Mount Blackburn is the highest peak in the Wrangell Mountains of Alaska in the United States. It is the fifth-highest peak in the United States and the twelfth-highest peak in North America. The mountain is an old, eroded shield volcano, the second-highest volcano in the U.S. behind Mount Bona and the fifth-highest in North America. It was named in 1885 by Lt. Henry T. Allen of the U.S. Army after Joseph Clay Stiles Blackburn, a U.S. senator from Kentucky. It is located in the heart of Wrangell – St. Elias National Park, the largest national park in the country.
The mountain's massif is covered almost entirely by icefields and glaciers, and is the principal source of ice for the Kennicott Glacier, which flows southeast over 20 miles (32 km) to just above the town of McCarthy. The mountain also contributes a large volume of ice to the north-flowing Nabesna Glacier and the Kuskulana Glacier system.
Mount Blackburn is a large, dramatic peak, with great local relief and independence from higher peaks. Its west face drops over 11,000 ft (3,350 m) to the Kuskulana Glacier in less than 4 horizontal miles (6.4 km). Its other faces drop 8,000–10,000 ft (2,440–3,050 m), all in less than 8 miles (13 km). The toe of the Kuskulana Glacier, less than 12 miles (19 km) from the summit, lies at an elevation of 2,400 ft (730 m), giving a rise of 14,000 ft (4,270 m). While these figures speak to the peak's relief, one measure of its independence is that it is the 50th-most topographically prominent peak in the world.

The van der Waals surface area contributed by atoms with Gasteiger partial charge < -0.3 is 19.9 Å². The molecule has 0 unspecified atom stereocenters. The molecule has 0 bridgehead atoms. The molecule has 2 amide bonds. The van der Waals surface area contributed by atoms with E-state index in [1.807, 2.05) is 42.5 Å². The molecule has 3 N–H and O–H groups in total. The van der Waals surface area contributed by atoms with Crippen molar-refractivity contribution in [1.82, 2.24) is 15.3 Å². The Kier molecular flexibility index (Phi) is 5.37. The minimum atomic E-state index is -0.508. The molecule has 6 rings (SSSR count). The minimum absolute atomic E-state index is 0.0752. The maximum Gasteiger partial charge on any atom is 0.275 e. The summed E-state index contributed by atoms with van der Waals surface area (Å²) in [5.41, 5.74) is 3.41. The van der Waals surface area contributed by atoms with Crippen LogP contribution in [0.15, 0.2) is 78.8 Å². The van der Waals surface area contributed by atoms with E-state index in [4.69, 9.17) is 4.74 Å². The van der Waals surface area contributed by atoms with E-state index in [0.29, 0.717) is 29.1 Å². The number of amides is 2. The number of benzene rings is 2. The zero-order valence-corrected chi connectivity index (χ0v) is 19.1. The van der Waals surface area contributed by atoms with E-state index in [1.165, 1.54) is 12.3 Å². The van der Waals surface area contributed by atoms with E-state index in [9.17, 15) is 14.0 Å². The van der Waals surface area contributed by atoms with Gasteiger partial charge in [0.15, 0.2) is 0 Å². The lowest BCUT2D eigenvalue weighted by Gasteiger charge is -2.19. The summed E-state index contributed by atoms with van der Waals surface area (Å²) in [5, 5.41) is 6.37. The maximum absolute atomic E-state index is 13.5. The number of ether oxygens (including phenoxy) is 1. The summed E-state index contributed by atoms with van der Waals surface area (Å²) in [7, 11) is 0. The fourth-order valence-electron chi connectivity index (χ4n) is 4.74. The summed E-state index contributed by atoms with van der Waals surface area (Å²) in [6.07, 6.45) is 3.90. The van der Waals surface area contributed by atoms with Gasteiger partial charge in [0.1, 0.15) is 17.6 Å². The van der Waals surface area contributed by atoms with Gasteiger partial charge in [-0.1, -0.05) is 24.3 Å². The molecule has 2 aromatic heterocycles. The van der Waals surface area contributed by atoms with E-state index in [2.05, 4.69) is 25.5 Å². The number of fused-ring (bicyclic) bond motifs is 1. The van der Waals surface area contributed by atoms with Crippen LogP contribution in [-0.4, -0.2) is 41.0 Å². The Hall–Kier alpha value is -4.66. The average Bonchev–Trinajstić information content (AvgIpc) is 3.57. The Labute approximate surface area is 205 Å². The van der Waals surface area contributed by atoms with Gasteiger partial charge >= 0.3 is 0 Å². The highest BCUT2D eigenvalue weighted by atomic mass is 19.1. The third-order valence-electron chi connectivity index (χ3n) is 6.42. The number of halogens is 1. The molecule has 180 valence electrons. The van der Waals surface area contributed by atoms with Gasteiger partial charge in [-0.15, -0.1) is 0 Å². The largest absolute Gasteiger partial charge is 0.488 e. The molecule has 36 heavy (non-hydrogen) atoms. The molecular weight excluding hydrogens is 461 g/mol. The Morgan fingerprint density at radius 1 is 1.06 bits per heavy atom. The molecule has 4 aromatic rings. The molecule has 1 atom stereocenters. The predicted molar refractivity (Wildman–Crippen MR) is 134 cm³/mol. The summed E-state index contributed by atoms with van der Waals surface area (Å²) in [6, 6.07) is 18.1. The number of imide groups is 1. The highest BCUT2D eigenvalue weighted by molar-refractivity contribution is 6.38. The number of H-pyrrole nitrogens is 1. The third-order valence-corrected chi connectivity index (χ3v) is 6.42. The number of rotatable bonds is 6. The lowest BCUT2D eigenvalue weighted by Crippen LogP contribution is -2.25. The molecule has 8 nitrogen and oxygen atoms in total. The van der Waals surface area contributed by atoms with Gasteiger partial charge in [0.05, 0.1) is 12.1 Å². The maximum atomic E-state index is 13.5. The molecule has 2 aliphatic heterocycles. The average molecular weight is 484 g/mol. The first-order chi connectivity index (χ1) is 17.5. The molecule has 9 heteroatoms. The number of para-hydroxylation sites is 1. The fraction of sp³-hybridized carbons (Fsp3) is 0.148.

The western of Blackburn's two summits is the mountain's highest point, a fact that was not understood until the 1960s when new USGS maps were published. The first ascent of the west peak, and hence Mount Blackburn, was done on May 30, 1958, by Bruce Gilbert, Dick Wahlstrom, Hans Gmoser, Adolf Bitterlich, and Leon Blumer via the North (also called the Northwest) Ridge. This team made the first ascent of Blackburn, but did not even know it at the time due to the incorrect identification of the highest point. In fact, Blumer's article in the 1959 American Alpine Journal is titled "Mount Blackburn – Second Ascent."
By elevation Mount Blackburn is
# 11 out of 3806 in Alaska # 11 out of 91437 in USA # 2 out of 109 in Wrangell–St. Elias National Park # 2 out of 1793 in Unorganized Borough # 1 out of 847 in the South-Central Alaska
By prominence Mount Blackburn is
# 3 out of 3806 in Alaska # 5 out of 91437 in USA # 1 out of 109 in Wrangell–St. Elias National Park # 2 out of 1793 in Unorganized Borough # 1 out of 847 in the South-Central Alaska
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